The summer of 2020 is unlike those past—no traveling, no baseball games, limited beach and park time, if any, and none of the barbecues and gatherings under the sun that so define our idea of summer. With that in mind, here are some summer-themed reads, escapes reminiscent of summers past as well as subjects that speak to the new normal, and the new constant, of home.
Green Thoughts: A Writer in the Garden, by Eleanor Perényi
Whether it’s a backyard or front, or a few pots on the windowsill or balcony, home gardening has seen a resurgence, and Eleanor Perényi’s Green Thoughts is the perfect summer read for grower’s of every stripe. First published in 1981, the book consists of 70 short essays on a wide range of garden topics, and is a document of experience, with advice, opinions, and appreciations. Open to any page and you’ll find entries on such topics as Lawns, Tools, Hybrids, Artichokes, and something called a Belgian Fence, which turns out to be a method of espaliering fruit trees to create a fruit-bearing fence. Gardeners—and writers, for that matter—rely on the new, on the novel and the unexpected juxtaposition. So while Perényi’s expertise in the garden offers numerous growing tips, I find that it’s her gifts as a writer that make Green Thoughts one of my most valued books on growing.
Cutting Teeth, by Julia Fierro
Julia Fierro’s 2014 debut novel, Cutting Teeth, captures that sense of fleeting summer pleasure, as well as the pleasures and the challenges of navigating parenthood. On a Labor Day weekend, five members of a hip Brooklyn playgroup and their families arrange to spend the last days of summer in a beach house on the Long Island Sound, and the collage of personalities effectively heightens the novel’s careful arrangement of temporal and physical space. We grow to know each of these characters through the chapters that rotate among different narrators. Their anxieties, financial woes, their struggles and desires often run in conflict, heightened by the strictures that come with parenting young children. It’s this pressure that drives the novel, and in the course of the weekend, the characters come to see their lives differently.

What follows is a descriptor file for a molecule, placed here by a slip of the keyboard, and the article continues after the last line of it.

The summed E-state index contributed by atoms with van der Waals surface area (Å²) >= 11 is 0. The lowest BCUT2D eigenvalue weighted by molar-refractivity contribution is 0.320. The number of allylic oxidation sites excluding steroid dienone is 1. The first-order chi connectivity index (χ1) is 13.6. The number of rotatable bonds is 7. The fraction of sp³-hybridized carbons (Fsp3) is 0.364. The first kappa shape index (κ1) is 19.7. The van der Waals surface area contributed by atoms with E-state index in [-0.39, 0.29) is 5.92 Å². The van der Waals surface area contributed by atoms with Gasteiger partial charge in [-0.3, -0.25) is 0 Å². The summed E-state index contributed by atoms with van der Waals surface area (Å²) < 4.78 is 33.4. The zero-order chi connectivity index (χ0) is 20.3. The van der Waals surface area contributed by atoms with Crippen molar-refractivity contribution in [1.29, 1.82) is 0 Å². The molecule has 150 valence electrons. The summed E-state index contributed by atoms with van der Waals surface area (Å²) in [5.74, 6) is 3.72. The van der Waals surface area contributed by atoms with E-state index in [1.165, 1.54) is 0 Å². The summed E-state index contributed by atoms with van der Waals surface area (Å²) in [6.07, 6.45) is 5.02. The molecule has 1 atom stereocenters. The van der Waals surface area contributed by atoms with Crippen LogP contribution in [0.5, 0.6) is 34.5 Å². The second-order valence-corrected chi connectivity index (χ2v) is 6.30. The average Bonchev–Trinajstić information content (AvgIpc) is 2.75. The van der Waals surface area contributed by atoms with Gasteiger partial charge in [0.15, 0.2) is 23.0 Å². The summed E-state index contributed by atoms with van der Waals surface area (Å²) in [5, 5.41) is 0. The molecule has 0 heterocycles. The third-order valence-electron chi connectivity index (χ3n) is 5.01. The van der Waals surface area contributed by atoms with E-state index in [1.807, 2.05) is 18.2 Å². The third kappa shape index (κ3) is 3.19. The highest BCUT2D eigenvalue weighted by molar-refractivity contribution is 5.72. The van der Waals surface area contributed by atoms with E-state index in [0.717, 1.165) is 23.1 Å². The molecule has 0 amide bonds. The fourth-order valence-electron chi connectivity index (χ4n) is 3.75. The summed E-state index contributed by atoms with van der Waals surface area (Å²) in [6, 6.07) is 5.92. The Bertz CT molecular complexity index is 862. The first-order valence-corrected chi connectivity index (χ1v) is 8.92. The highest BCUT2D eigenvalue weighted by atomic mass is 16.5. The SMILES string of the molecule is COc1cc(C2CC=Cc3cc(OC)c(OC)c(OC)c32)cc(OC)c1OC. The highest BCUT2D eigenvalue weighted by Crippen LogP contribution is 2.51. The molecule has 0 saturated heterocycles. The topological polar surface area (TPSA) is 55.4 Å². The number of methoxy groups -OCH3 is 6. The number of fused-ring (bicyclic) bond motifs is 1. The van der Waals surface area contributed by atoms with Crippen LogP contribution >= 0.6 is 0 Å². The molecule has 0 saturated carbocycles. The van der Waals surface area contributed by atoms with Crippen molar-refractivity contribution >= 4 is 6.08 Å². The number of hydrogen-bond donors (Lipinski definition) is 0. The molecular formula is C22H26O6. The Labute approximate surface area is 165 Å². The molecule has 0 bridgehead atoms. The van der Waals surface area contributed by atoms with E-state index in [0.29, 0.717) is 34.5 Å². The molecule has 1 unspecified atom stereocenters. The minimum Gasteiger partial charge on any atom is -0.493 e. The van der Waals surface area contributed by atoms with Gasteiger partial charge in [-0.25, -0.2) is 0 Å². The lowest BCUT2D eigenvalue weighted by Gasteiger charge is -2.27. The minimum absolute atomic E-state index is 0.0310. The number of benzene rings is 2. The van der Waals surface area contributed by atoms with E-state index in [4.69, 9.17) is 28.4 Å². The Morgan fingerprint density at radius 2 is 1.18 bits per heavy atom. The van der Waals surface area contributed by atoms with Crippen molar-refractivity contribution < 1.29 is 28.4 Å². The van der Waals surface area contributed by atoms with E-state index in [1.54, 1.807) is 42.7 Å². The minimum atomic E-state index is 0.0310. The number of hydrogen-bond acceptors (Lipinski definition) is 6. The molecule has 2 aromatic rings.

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Barbarian Days: A Surfing Life, by William Finnegan
In this Pulitzer-prize winning 2015 memoir, the ocean is a touchstone: it’s there as the author comes of age, during college, as a young man traveling the world to seek out the undiscovered locales where the best waves break, and returns as he ages, still surfing his beloved spots at age sixty. Finnegan relates this life journey with details that allow outsiders to grasp the author’s study of a subculture, and he does so with careful description that takes us into the experience. On the art of riding a wave—in no small part a humbling act of confronting a force of nature—Finnegan writes with a clarity that brings the experience alive. Whether you’ve grown up by the ocean or have never set foot in one, Barbarian Days is an escape, and a primer, on the physical sport of surfing, and living one’s life connected to water, waves, and the mystery of the surf.
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The Oysters of Locmariaquer, by Eleanor Clark
Eleanor Clark summered in Locmariaquer as a child, and in June of 1961, she and her husband, the poet and writer Robert Penn Warren (whom she called “Red” and to whom the book is dedicated), arrived with their two children to rent a house and do some writing, but once in Brittany, Clark found herself fascinated by the area’s history of oystering. First published in 1964, the book is a biography of a place, of its history, science, literature, oyster cultivation, habitat, and the local life. Certainly this book is about oysters, from how they’re grown to how they mate, their eating habits, and who, throughout history has eaten them. But the account is also about Locmariaquer, its people, history, geography, and mythology, as well as the hard life that comes with oystering.
Home Comforts: The Art & Science of Keeping House, by Cheryl Mendelson
Home Comforts may be more apt now than ever, given how much time we’re spending home, and likely will be, for awhile. A philosopher, lawyer, occasional academic and bearer of that retro term “homemaker,” Mendelson has written a doorstop sized-volume. At over 850 pages, Home Comforts covers the basics of housekeeping and the finer points of everything from cooking, laundering, sewing, and furniture care to that rapidly disappearing art, ironing. “Housekeeping creates cleanliness,” Mendelson writes, as well as “order, regularity, beauty, the conditions for health and safety, and a good place to do and feel all the things you wish and need to do and feel in your home. Whether you live alone or with a spouse, parents, and ten children, it is your housekeeping that makes your home alive, that turns it into a small society in its own right, a vital place with its own ways and rhythms, the place where you can be more yourself than you can be anywhere else.” That view of home speaks to the way we live now, and may be more timely than ever.
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